Matthew, you concern is not underestimated. There was a thread here not long ago, regarding the quality of tang welding. This is not the first time I have to repair a broken tang, when an expert do it the joint becomes solid and strong as an integral piece. I have an access to such an expert, an engineer/metallurgist/blacksmith who takes the task very seriously - he perform a homogenous weld, grind and look for cracks/gaps, weld again if necessary and of course protects the temper. After he finishes - a "brutality test" to see if it holds.
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Matthew G.M. Korenkiewicz




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PostPosted: Tue 03 Mar, 2009 6:56 am    Post subject:         Reply with quote

Hey, Sa'ar ... got a question for you :

Any chance you know / have / or suspect what the typical dimensions
might be for sabers made during the 16th - 17th - 18th centuries -- in
Poland, Russian, those areas ???

Its pretty obvious to anyone who's tuned in to this thread or my other
thread on Paolo Abrera's Black Saber that each of my sabers
possess some unusual dimensions. For instance, the blade of my
OlliN Hussar is 1.5 inches wide at the languets while the blade
of my Black Saber is 1 and 3/8ths of an inch wide at the same
spot. Meanwhile the spine of the Black Saber starts at about
1/4 of an inch, and narrows to about 3/16ths of an inch; while the
OlliN Hussar starts at 1/4 of an inch, but narrows considerably
more; down to shade under 1/16th -- at about the same place, where
the yelman / backedge begins.

Obviously they each weigh in differently too. I don't have a very good
scale, but can tell you the Black Saber is heavier, and the blade
stiffer while OlliN Hussar is lighter ( still weighty, though) but
flexible ...

Of course, ANYONE with ANY thoughts on stats, please chyme in !!!!!
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Matthew G.M. Korenkiewicz




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PostPosted: Tue 03 Mar, 2009 8:26 am    Post subject:         Reply with quote

For Instance :

I'm going to assume that the numbers, or some of the numbers in the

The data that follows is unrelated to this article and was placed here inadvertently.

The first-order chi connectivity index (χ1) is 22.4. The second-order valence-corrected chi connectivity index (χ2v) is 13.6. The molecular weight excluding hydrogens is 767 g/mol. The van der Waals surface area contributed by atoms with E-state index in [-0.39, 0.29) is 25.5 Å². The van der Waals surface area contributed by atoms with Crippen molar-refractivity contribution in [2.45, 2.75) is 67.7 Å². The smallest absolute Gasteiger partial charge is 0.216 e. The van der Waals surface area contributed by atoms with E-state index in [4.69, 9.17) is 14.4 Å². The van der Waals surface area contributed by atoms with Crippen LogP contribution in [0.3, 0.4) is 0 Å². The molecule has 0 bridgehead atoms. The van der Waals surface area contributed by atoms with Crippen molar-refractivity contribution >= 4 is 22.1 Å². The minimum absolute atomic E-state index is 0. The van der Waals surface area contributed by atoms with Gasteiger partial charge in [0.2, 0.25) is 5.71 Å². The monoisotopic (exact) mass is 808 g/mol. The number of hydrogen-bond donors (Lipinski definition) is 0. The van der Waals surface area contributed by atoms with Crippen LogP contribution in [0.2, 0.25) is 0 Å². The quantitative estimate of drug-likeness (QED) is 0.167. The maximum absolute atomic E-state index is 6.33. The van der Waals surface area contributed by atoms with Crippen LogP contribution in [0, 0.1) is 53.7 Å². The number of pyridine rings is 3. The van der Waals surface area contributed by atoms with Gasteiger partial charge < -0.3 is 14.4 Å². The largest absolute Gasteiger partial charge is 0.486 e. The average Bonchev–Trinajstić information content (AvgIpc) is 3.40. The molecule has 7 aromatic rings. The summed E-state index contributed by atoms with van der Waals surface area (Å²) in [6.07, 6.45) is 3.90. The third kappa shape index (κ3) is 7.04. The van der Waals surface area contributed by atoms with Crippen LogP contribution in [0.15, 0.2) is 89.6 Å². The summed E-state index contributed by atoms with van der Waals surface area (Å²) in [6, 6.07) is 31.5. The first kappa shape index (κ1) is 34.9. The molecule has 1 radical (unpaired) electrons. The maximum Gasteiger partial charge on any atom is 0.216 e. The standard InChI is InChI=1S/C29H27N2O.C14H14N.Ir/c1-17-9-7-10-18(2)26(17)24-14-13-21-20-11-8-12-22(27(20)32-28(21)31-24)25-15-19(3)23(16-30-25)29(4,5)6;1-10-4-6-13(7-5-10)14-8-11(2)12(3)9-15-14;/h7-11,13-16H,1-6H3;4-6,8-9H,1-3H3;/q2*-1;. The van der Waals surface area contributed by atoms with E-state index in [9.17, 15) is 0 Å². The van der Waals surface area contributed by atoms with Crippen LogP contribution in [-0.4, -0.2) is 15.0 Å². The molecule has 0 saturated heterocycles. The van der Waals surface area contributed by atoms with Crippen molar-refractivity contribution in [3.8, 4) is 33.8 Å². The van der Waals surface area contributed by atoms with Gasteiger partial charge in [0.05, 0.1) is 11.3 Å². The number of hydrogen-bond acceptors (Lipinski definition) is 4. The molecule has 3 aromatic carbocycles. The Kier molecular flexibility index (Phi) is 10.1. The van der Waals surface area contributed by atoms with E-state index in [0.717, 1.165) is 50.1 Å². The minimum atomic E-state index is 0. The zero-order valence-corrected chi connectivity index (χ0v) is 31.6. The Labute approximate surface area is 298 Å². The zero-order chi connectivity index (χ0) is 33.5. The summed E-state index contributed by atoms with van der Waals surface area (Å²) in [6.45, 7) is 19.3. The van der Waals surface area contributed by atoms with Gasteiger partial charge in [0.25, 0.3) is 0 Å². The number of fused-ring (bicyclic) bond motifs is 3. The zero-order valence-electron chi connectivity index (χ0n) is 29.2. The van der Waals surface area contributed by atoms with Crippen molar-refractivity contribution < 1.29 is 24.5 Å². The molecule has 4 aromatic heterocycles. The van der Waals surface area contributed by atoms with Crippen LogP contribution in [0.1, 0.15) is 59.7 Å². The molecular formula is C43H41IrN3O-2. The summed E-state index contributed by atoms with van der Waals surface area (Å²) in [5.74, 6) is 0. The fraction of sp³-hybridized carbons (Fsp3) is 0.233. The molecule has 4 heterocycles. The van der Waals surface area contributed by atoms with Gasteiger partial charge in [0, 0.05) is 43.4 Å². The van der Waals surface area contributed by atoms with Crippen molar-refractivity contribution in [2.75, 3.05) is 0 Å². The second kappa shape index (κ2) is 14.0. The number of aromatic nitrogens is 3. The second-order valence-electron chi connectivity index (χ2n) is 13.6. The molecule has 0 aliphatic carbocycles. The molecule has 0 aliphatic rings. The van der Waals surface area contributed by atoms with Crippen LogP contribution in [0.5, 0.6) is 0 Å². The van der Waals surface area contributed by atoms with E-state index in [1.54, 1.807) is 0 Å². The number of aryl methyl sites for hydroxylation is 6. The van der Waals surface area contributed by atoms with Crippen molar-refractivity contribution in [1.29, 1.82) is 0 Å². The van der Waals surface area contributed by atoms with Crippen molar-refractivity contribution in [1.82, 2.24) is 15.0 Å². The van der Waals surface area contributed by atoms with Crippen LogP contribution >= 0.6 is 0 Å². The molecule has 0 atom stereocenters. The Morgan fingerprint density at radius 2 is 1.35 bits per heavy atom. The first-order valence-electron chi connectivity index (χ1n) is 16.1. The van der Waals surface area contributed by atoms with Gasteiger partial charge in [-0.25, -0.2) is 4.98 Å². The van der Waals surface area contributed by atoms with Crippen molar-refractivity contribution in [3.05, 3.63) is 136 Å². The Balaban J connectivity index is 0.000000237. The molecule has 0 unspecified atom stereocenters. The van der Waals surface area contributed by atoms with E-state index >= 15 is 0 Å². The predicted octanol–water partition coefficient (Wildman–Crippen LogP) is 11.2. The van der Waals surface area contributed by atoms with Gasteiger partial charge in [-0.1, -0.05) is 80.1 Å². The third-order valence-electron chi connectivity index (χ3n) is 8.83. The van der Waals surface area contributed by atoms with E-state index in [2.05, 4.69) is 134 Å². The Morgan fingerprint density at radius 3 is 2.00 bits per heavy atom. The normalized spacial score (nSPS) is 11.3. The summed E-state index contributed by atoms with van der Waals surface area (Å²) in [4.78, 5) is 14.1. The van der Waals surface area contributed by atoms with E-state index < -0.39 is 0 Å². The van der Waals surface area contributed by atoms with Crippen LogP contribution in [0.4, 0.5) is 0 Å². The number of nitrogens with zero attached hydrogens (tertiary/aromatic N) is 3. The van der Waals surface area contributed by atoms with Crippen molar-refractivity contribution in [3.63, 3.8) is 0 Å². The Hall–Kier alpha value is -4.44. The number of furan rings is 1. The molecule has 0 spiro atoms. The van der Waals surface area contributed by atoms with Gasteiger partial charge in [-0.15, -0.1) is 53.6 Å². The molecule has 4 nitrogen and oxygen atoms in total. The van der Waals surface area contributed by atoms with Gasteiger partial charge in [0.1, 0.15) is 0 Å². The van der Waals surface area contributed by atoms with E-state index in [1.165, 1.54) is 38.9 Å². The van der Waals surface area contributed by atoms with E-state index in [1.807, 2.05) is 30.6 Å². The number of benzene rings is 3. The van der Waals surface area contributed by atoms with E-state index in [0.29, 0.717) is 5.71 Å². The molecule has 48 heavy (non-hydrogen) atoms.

Zablocki illustration above are in millimeters.

Blade Length appears to be : 915 mm = in inches : 36.02 inches
Blade Width appears to be : 37 mm = in inches : 1.45 inches
Length Of Knuckle guard : 103 mm = in inches : 4 inches

Compared to similar measurements on my OlliN Hussar :

Blade Length : 33 inches
Blade Width : 1.5 inches
Knuckle Gaurd : 4.5 inches

That is of course if the measurements are in millimeters. Pretty good comparison
though ????
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Sa'ar Nudel




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PostPosted: Tue 03 Mar, 2009 1:49 pm    Post subject:         Reply with quote

One good example I could find with measurements is a Hussar officer's saber from the late 17th c. - early 18th c., in the book Bron Katalog Zbiorow. Fully enclosed hilt with a thumb ring, complexed blade without yelmen.
Overall length 970 mm
blade 850 mm
hilt 120 mm
width of blade 40 mm
distal taper goes from 8 mm to 4 mm.

Curator of Beit Ussishkin, regional nature & history museum, Upper Galilee.
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Matthew G.M. Korenkiewicz




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PostPosted: Wed 04 Mar, 2009 12:41 pm    Post subject:         Reply with quote

Sa'ar Nudel wrote:
One good example I could find with measurements is a Hussar officer's saber from
the late 17th c. - early 18th c., in the book Bron Katalog Zbiorow. Fully enclosed hilt with a thumb ring,
complexed blade without yelmen.

Overall length 970 mm
blade 850 mm
hilt 120 mm
width of blade 40 mm
distal taper goes from 8 mm to 4 mm.


Thankyou, Sa'ar ( it would be cool if you could post a pic, I know I know -- me and my pics, eh ? ).
But once again this fits into one of my opinions / assumptions that the sabers during this period
had a variety of characteristics -- blade length and width, for instance.

What I'm beginning to wonder, and this leaps off-topic, is not so much questioning the accuracy
of modern-made replicas -- such as swords made by Albion, Arms & Armour, etc etc -- but just
addressing the topic conversationally. For instance, how well preserved is an item studied and
measured for replication ? IS there a degree of deterioration that can only be guessed at ?

I always enjoy the threads here at myArmoury in which someone presents either a modern made
replica of a historical sword, or a historical sword that they'd like to see a modern made replica
made from. Unfortunately for my relatively uneducated self ( when it comes to grasping the history
of sword-making ), I'm loath to shot-put my musings into some discussions ...